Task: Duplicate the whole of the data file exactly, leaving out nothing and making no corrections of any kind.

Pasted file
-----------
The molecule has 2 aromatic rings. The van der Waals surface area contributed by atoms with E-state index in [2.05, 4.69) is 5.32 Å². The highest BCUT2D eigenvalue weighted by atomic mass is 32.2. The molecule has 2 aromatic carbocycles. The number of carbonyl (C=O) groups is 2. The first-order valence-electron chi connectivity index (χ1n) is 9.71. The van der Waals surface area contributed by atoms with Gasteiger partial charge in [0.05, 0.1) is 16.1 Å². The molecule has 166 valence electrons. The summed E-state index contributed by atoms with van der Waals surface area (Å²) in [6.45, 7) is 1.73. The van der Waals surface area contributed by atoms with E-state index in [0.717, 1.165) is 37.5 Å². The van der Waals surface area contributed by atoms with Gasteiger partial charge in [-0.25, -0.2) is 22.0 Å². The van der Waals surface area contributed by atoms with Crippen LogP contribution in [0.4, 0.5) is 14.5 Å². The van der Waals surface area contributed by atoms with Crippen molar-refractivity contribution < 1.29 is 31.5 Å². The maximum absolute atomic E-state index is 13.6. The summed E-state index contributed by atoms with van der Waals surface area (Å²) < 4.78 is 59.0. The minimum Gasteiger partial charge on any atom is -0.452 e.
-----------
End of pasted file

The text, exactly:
The molecule has 2 aromatic rings. The van der Waals surface area contributed by atoms with E-state index in [2.05, 4.69) is 5.32 Å². The highest BCUT2D eigenvalue weighted by atomic mass is 32.2. The molecule has 2 aromatic carbocycles. The number of carbonyl (C=O) groups is 2. The first-order valence-electron chi connectivity index (χ1n) is 9.71. The van der Waals surface area contributed by atoms with Gasteiger partial charge in [0.05, 0.1) is 16.1 Å². The molecule has 166 valence electrons. The summed E-state index contributed by atoms with van der Waals surface area (Å²) in [6.45, 7) is 1.73. The van der Waals surface area contributed by atoms with E-state index in [0.717, 1.165) is 37.5 Å². The van der Waals surface area contributed by atoms with Gasteiger partial charge in [-0.25, -0.2) is 22.0 Å². The van der Waals surface area contributed by atoms with Crippen LogP contribution in [0.4, 0.5) is 14.5 Å². The van der Waals surface area contributed by atoms with Crippen molar-refractivity contribution < 1.29 is 31.5 Å². The maximum absolute atomic E-state index is 13.6. The summed E-state index contributed by atoms with van der Waals surface area (Å²) < 4.78 is 59.0. The minimum Gasteiger partial charge on any atom is -0.452 e.